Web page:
Textually Active

Review by Maegan Thomas

illustration by Tyler Crich
illustration by Tyler Crich

  “We’re fucking little bitches. And we don’t do dishes! No we don’t! Do! Dishes!” rasps Maxine Michelene, fame hungry, just this side of haggard, swaggering frontwoman. Her polar opposite, the reserved, aloof and wise Fanta Geiger is perfect on lead guitar. Pint-sized skater, wary romantic and culinary whiz, Squeaky Laducer slams the drums. Fucked up hot chick Kitty Domingo pulsates the bass imperfectly, impulsively and with heart. These are four of the Five Little Bitches. This is Wet Leather.

  Wet Leather is a punk rock band. Five Little Bitches follows Wet Leather through founding, struggle, success and decline, and the cast ranges from lovable to insane.

  “Every character has an aspect of my personality. Especially the unlikable ones,” says author Teresa McWhirter via email. Her characters are refreshing: not everyone is a hero, but her portraits are multi-faceted and entertaining, drawing empathy, if not sympathy. McWhirter’s best sketching is in the characters “bios,” the type you find in glossy rock mags. What she does with a few words is impressive. For example, Maxine’s interests include musicals and gangbangs, and her first memory is a of wine commercial. What more do you need to know? The bios don’t just tell us facts, they tell us about how the characters want to be seen; a subtle, yet important, distinction to make in a story that dwells on fame.

  The novel’s best feature is its entertainment value, with quick movements between narrative styles—biography, rock questionnaire, tour diary, confession — without being preoccupied with form. One of my favourite parts was the tour diary section, which highlighted what pushing very different but equally passionate personalities — not to mention women, not to mention punks — into a confined space can do. McWhirter’s descriptions of the distinct physical, cultural and audience landscapes around the world are authentic.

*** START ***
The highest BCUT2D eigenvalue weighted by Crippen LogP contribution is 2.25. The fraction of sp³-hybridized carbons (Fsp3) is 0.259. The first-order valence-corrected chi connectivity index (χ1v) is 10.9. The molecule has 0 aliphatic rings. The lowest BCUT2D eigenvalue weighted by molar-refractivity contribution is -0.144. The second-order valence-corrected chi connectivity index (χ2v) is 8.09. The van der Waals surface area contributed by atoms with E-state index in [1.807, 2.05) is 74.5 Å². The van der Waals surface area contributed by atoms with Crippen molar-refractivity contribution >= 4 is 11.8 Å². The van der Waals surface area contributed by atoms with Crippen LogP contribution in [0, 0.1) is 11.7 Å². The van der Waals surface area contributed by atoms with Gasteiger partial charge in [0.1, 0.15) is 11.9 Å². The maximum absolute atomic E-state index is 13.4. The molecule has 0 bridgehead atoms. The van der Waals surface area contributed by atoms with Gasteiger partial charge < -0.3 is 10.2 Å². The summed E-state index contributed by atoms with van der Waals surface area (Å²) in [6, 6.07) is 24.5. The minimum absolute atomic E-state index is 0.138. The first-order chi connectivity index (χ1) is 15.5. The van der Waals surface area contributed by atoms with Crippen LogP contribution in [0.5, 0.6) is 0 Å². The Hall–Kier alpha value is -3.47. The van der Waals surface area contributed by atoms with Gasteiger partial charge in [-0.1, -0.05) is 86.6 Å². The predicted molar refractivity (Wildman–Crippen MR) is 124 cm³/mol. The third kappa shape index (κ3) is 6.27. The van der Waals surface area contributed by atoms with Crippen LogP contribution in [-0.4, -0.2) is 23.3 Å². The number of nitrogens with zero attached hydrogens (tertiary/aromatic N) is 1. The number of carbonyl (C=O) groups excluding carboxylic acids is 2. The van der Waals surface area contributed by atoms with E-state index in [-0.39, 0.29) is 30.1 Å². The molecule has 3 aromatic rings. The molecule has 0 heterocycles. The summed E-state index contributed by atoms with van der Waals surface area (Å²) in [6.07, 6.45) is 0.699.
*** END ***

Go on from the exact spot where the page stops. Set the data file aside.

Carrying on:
“I’ve been on the road many times with the Real McKenzies, who are close friends, so all the tour dates in the novel are places I’ve been. And the beautiful thing I’ve found is that a punk rocker in Missouri is pretty much the same punk in Serbia or Saskatchewan.”

  Yes, the shows, the drugs, the booze, the fun, the strain all seemed authentic, but I’m not a punk by any means, so I asked affable CiTR punk fan Tim B., host of We All Fall Down, what he thought about the book.

  “I think punk rock has many different sides. I’m personally more interested in the musical side of things, but there is a cultural aspect of punk that is full of sex, drugs, perplexity and life on the streets. This book is about that side of punk. This book is for the readers who are interested in people who live that punk rock life: their ups and downs, their highs and lows. And there are some exciting highs and pretty scary lows.”

  East Van is the ladies’ home, sanctuary, trap and playground. There are some great, “Hey, I know that place!” moments. While the time frame is never distinctly established, some eagle eyes will piece things together, which might leave the reader with one question: does the punk McWhirter lovingly details that still exist in Vancouver?

  “That scene has long died away. Now skateboarders are jocks and the music has been grossly commercialized and packaged for the masses. Punk rock will always live on in the underbelly of Vancouver, but to me it’s a term that defines the spirit of rebellion and ingenuity that is true nonconformity.”

  Five Little Bitches is a fast, furious, dark and funny novel, embodying the punk that McWhiter truly loves.

  And no. She doesn’t do dishes.